After a protracted holdout, Revis signed in 2010 what was essentially a four-year deal worth $46 million with the New York Jets. That was a very respectable $11 million per year and near the top of the market for cornerbacks, but it didn't come close to Nnamdi Asomugha's $15 million per year deal. It also didn't come close to the top of the market at other non-quarterback positions, where pass-rushers were leading the league with deals from $12 to $14 million. So did he hold out for some ridiculous contract? No, not really. He certainly got paid well, but all the rhetoric and hyperbole about being the highest-paid defender was just bluster.

Here's another notable fact about that Darrelle Revis deal: it's filled with provisions preventing him from holding out. Most notably, if he does hold out, three years at a salary of $3 million per year get tacked onto his deal -- well below what he makes over the rest of his contract.

Did we then see malcontent Revis resurface? No. He didn't talk about wanting more money at any point after that. No reports came out about him wanting more money. There were a few rumblings about wanting a long-term contract in 2012. Those reports didn't focus on money, but just on the fact that Revis had two years left on his deal and wanted to be a Jet in the long term. He didn't threaten to hold out (because he couldn't) and didn't miss any significant offseason work. He didn't complain about the terms of his contract, and in fact repeatedly noted that he had no problem with his contract.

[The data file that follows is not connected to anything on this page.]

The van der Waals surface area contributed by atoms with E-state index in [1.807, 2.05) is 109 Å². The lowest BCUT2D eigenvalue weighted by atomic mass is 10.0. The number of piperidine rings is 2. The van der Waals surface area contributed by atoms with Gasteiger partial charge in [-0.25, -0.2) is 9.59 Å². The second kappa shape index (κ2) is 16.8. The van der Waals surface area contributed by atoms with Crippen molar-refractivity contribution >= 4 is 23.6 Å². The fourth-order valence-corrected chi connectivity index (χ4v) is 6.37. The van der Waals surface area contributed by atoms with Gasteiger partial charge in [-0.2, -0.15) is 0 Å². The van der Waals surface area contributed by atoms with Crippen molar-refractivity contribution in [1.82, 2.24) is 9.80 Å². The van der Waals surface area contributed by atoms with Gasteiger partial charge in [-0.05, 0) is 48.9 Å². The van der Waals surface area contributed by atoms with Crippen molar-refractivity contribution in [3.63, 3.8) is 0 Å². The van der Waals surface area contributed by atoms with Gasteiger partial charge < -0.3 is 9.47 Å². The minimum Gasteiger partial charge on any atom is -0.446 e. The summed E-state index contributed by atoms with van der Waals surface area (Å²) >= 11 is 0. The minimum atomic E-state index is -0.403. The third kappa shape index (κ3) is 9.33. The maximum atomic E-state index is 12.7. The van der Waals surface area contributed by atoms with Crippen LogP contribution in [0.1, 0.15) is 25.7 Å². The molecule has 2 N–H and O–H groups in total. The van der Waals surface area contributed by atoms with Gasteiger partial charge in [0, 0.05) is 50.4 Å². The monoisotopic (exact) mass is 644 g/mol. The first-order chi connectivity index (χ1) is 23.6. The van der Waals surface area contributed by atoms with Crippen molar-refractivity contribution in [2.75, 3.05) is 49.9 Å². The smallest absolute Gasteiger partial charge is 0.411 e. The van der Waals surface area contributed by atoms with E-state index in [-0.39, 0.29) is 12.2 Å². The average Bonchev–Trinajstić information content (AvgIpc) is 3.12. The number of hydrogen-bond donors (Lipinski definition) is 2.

And ultimately, Revis did not get a contract extension, and he didn't mention any real offseason work. There was no holdout, and the distraction was minor. More importantly, though, there was a clearly defined reason: he did not have a long-term contract.

As you may note, Revis hasn't caused problems in the locker room. He has been a hard worker and a very good player on the field throughout his tenure. And his contract complaints disappeared after signing a contract. Yes, complaints re-appeared, but only when his deals were nearing an end.

Will this be an issue for the Buccaneers?

It shouldn't be, for a number of reasons. First, the Bucs will give Revis a massive contract if they manage to trade for him. That would take care of Revis' objections for at least the first three or four years of his contract, if not longer. More importantly: the Bucs can build in simple clauses in his contract to prevent holdouts, similar to the ones the Jets built into his current contract.

And for those of you worried that Revis would then stink it up in the regular season: he hasn't done that before. He's always been a good worker when he was in town. So those worries are, essentially, baseless.

If the Bucs do trade for Darrelle Revis, they won't contract any contract headaches for at least three years, and probably for the lifetime of that deal. And if those headaches do show up, they can simply ignore them. They'll build provisions into the contract that will neuter Revis' ability to turn himself into a distraction. Problem solved.

You can worry about a lot of things in this potential trade: Revis' health, his ability to get back to his normal level of play and the price the Bucs would have to pay the Jets and him to acquire him. One thing you don't need to worry about is Revis' penchant for holdouts.